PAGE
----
Los Alamos National Laboratory
Lab Home  |  Phone

QUIC  Atmospheric Dispersion Modeling System


Matthew Nelson
(505) 665-3842


QUIC-PLUME is a Lagrangian random-walk dispersion model for computing concentration fields around buildings. It has been adapted to work in the inhomogeneous environment of cities. It includes more terms than the normal random-walk model in order to account for the 3D gradients in turbulent and mean flow fields. It includes reflection terms for building and street surfaces. The dispersion of aerosols and gases can be simulated, including deposition, gravitational settling and health properties.  Point, moving point, line, area, and volume sources can be simulated.  An explosive buoyant rise and multi-particle size capability has been added for dealing with Radiological Dispersal Devices (RDD's).  A dense gas cloud model has been incorporated in order to evaluate the effects of heavier-than-air chemical industrial gas dispersion. QUIC-PLUME also has the option of adding the effects of two-phase (vapor/droplet) thermodynamics on dense gas dispersion. There is also a model for UV agent decay which incorporates the effect of time of day, day of the year, geographic location of the release, and cloud cover. The model contains a simple outdoor-to-indoor infiltration parameterization that allows for calculation of indoor concentrations inside of single zone buildings.   QUIC-PLUME can run in tens of seconds for smaller problems, but may take up to 30 minutes for large problems where a half million or more particles are to be released.  The code has been tested for both idealized and real-world cases (e.g., Gowardhan et al., 2006; Williams et al., 2004).  For more information on the specifics of the code, see the QUIC-PLUME Theory Guide.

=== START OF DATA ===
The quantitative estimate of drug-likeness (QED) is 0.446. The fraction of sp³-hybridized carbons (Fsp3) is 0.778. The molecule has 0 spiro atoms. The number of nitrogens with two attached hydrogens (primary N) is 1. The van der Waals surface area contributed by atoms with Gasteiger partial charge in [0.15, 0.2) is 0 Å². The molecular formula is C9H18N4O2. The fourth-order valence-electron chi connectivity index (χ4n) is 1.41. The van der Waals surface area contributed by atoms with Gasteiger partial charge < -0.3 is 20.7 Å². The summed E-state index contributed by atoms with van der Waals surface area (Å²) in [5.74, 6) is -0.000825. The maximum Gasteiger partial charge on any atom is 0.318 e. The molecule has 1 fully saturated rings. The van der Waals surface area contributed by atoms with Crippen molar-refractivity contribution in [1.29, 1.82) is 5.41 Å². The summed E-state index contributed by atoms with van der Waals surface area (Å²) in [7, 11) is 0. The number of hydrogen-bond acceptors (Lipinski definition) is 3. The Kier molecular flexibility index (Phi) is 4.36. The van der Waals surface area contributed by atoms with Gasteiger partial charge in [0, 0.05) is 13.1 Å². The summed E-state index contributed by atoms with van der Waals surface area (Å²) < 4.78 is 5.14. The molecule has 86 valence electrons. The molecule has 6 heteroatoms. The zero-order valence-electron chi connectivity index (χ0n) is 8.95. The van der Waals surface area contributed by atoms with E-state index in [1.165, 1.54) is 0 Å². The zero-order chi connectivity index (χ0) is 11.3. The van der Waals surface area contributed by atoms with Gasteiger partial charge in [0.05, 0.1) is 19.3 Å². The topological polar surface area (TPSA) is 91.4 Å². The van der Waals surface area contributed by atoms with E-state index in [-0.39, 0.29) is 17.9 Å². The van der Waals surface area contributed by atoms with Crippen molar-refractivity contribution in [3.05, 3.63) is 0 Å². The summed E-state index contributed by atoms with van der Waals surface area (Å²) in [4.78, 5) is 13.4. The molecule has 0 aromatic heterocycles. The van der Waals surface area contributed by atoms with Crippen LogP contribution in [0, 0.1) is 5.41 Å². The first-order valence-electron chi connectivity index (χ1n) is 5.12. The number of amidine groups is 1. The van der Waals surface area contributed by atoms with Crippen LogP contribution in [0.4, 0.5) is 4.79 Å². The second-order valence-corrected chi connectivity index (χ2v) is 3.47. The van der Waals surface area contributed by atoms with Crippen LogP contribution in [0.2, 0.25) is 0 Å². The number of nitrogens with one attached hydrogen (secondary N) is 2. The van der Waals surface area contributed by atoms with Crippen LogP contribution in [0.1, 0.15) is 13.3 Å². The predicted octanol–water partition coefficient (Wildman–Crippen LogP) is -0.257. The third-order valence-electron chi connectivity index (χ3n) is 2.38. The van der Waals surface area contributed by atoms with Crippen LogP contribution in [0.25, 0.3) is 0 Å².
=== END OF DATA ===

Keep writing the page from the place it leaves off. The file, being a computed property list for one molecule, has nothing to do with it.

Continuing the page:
• Simulates chemical, biological, and radiological agents
  • Several source geometries including:
    • spherical shell or volume
    • segmented line
    • moving point
    • circular or rectangular area
    • cylindrical or rectangular volume
    • explosive
  • Dense gas (with or without two-phase thermodynamics)
  • Radioactive dispersion devices (RDD) with buoyant plume rise
  • UV agent decay
  • Toxic load
  • Surface deposition on horizontal and vertical surfaces
  • Building Infiltration
  • Lognormal particle size distributions
  • Evaporating bio-slurry aerosol source
  • Evaporating two-phase chem weapon aerosol source with secondary surface evaporation
  • Evaporating liquid pool with 2D shallow water pool spread algorithm



Near-surface X-Y plane of concentrations produced by QUIC-PLUME (x denotes the ground-level release point).

Operated by Los Alamos National Security, LLC for the U.S. Department of Energy's NNSA

Inside | © Copyright 2010-11 Los Alamos National Security, LLC All rights reserved | Disclaimer/Privacy | Web Contact